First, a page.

The NFL announced Monday the league will repeal its archaic television blackout rule in 2015.
Under the current iteration of the rule, if a team does not sell out 75% of its home game it will not be broadcast locally.
The local broadcast restriction was originally intended to encourage local fans to get themselves to games (and therefore spend money on tickets and other sources of revenue).
However, some teams, including the Raiders and Bills, were disproportionately affected by the rule because of smaller markets, weather, or underperformance.
In 2013, the Raiders went as far as to tarp off the highest section of their stadium to reduce recorded capacity and fare a better chance of reaching the 75% sellout threshold.
In 2014, the FCC voted to do away with a rule that allowed cable and satellite broadcasters to blackout games nationally based on local blackout decisions.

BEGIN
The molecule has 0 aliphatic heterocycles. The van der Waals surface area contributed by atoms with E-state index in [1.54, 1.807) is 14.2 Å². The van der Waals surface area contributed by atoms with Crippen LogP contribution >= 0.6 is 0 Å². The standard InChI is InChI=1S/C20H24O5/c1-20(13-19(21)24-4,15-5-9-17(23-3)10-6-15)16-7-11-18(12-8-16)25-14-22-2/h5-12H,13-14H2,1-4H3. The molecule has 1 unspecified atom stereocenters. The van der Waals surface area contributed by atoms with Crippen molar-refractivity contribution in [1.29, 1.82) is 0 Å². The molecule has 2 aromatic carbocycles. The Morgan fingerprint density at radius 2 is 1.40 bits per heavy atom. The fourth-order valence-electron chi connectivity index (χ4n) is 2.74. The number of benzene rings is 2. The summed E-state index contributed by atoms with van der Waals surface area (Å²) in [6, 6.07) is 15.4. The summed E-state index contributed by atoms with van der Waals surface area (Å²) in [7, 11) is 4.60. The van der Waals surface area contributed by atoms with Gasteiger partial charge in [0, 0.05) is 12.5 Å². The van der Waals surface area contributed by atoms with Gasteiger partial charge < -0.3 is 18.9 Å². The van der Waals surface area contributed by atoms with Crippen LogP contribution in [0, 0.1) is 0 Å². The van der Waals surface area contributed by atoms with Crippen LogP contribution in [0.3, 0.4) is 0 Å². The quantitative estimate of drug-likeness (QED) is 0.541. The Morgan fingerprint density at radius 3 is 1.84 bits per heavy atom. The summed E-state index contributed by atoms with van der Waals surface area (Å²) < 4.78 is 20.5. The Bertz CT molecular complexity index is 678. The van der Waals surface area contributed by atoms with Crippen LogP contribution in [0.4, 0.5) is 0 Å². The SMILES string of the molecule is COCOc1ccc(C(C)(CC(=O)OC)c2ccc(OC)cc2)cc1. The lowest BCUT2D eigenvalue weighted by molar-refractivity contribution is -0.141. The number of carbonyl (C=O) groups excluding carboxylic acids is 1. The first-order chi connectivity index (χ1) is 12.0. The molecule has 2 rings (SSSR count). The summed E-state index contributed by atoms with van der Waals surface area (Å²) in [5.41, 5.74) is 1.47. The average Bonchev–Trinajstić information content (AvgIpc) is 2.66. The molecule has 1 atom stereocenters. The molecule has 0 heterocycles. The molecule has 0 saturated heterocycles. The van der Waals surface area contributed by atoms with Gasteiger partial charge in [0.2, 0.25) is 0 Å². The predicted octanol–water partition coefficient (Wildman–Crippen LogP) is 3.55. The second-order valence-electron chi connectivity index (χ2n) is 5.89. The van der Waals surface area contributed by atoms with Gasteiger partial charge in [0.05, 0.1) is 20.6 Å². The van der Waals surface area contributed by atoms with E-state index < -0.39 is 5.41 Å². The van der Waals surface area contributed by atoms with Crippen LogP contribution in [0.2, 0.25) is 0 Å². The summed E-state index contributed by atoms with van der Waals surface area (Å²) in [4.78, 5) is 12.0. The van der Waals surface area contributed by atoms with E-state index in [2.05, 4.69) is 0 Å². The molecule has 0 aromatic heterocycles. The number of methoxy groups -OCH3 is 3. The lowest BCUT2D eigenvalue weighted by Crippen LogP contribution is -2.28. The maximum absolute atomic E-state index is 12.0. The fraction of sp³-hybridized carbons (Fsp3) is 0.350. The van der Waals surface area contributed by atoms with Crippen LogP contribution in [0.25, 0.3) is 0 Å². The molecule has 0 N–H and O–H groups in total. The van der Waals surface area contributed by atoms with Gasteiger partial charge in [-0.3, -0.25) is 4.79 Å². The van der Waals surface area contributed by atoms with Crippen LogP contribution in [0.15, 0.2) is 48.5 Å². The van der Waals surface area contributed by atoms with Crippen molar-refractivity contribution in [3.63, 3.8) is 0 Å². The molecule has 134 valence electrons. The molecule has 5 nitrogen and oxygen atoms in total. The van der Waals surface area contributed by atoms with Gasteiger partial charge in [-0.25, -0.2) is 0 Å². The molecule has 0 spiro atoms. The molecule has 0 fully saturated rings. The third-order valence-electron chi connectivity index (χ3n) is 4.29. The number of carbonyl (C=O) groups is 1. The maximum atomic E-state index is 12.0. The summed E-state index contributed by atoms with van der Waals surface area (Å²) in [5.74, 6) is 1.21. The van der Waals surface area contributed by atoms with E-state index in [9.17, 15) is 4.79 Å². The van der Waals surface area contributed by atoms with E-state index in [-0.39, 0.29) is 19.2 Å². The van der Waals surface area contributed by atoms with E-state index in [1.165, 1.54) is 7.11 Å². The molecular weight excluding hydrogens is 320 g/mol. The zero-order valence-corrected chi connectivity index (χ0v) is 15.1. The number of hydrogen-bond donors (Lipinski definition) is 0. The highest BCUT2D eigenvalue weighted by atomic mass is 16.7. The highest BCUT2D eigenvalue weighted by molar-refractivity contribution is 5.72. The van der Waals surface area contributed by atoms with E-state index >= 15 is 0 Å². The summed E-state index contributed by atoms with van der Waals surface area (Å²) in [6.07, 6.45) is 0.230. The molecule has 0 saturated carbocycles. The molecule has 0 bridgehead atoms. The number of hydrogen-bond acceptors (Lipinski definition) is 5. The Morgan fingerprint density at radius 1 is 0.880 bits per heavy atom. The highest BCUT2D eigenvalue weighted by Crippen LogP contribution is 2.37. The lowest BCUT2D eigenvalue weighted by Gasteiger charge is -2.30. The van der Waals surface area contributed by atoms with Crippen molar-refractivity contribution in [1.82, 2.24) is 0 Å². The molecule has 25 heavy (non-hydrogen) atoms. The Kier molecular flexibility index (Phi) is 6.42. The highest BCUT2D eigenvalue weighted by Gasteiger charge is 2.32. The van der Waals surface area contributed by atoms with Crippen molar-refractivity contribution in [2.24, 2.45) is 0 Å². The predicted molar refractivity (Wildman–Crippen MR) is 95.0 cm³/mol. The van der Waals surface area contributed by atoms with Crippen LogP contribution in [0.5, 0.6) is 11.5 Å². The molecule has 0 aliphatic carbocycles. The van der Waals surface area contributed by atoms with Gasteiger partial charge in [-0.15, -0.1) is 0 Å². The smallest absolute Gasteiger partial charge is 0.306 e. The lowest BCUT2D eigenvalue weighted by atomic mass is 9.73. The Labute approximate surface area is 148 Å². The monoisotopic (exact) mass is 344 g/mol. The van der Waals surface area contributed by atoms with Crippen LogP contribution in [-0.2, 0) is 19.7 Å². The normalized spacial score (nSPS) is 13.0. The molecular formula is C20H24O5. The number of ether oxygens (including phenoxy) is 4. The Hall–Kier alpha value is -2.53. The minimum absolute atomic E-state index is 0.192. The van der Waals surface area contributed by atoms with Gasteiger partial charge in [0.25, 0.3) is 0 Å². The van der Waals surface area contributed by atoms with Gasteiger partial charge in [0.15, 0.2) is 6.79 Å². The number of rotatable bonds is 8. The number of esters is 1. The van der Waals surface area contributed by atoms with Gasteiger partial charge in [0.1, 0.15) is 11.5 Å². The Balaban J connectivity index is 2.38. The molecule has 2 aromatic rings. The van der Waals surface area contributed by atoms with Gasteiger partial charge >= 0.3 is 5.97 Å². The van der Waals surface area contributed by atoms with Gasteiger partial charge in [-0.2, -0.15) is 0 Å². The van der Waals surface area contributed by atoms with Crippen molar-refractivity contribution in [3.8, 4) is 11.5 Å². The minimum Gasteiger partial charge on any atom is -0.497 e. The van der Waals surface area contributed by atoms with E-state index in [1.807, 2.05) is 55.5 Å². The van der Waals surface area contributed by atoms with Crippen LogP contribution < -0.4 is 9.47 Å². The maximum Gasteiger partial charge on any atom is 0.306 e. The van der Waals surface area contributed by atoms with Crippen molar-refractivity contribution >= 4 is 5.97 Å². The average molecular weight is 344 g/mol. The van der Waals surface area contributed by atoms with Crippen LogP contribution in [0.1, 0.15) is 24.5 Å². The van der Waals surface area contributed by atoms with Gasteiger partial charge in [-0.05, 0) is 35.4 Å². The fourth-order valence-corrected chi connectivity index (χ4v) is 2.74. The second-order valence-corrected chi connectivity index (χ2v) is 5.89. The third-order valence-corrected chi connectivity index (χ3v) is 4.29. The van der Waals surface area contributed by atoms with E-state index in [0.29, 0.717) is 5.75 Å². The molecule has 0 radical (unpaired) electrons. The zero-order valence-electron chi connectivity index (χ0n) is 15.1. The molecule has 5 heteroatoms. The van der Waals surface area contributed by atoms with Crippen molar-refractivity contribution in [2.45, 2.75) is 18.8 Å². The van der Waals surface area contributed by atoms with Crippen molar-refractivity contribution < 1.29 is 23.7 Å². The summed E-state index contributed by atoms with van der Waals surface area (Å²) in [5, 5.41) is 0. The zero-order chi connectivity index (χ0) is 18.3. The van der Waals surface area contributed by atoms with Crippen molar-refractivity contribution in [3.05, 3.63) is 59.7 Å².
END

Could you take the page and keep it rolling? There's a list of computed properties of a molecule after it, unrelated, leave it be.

At the end of the 2015 season, the NFL "will evaluate how the rule change played out during the season and then discuss what they will do next off-season," according to the Wall Street Journal.
In recent years, the NFL in-stadium game experience has failed to keep up with the information and replay detail provided by the television broadcast.
Earlier today, the league announced that the Jaguars–Bills game that will take place in London in October will be digitally broadcast worldwide in what will be the league's first attempt at streaming a game online; however, cable providers already allow subscribers to watch some games online.
Lindsey Adler is a sports reporter for BuzzFeed News and is based in New York.
Contact Lindsey Adler at firstname.lastname@example.org.
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